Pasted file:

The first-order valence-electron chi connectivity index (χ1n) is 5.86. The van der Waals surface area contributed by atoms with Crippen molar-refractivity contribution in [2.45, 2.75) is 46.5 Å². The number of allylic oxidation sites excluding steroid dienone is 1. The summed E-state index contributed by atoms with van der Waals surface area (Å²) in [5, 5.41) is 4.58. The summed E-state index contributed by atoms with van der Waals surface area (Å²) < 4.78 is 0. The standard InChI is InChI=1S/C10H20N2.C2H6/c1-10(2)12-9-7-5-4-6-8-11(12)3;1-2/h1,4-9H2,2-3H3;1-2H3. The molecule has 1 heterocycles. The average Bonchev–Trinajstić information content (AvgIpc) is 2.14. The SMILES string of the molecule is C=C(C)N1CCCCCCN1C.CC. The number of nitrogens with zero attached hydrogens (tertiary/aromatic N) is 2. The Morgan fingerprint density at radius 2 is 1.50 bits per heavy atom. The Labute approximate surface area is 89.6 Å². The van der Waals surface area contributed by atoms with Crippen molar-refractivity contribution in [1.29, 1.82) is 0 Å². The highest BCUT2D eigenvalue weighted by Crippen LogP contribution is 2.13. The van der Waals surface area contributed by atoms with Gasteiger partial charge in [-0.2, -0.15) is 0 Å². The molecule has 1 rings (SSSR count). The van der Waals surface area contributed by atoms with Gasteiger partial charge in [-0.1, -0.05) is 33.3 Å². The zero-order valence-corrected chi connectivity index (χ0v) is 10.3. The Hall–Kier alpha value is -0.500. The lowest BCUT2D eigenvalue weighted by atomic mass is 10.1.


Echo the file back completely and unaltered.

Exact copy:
The first-order valence-electron chi connectivity index (χ1n) is 5.86. The van der Waals surface area contributed by atoms with Crippen molar-refractivity contribution in [2.45, 2.75) is 46.5 Å². The number of allylic oxidation sites excluding steroid dienone is 1. The summed E-state index contributed by atoms with van der Waals surface area (Å²) in [5, 5.41) is 4.58. The summed E-state index contributed by atoms with van der Waals surface area (Å²) < 4.78 is 0. The standard InChI is InChI=1S/C10H20N2.C2H6/c1-10(2)12-9-7-5-4-6-8-11(12)3;1-2/h1,4-9H2,2-3H3;1-2H3. The molecule has 1 heterocycles. The average Bonchev–Trinajstić information content (AvgIpc) is 2.14. The SMILES string of the molecule is C=C(C)N1CCCCCCN1C.CC. The number of nitrogens with zero attached hydrogens (tertiary/aromatic N) is 2. The Morgan fingerprint density at radius 2 is 1.50 bits per heavy atom. The Labute approximate surface area is 89.6 Å². The van der Waals surface area contributed by atoms with Crippen molar-refractivity contribution in [1.29, 1.82) is 0 Å². The highest BCUT2D eigenvalue weighted by Crippen LogP contribution is 2.13. The van der Waals surface area contributed by atoms with Gasteiger partial charge in [-0.2, -0.15) is 0 Å². The molecule has 1 rings (SSSR count). The van der Waals surface area contributed by atoms with Gasteiger partial charge in [-0.1, -0.05) is 33.3 Å². The zero-order valence-corrected chi connectivity index (χ0v) is 10.3. The Hall–Kier alpha value is -0.500. The lowest BCUT2D eigenvalue weighted by atomic mass is 10.1.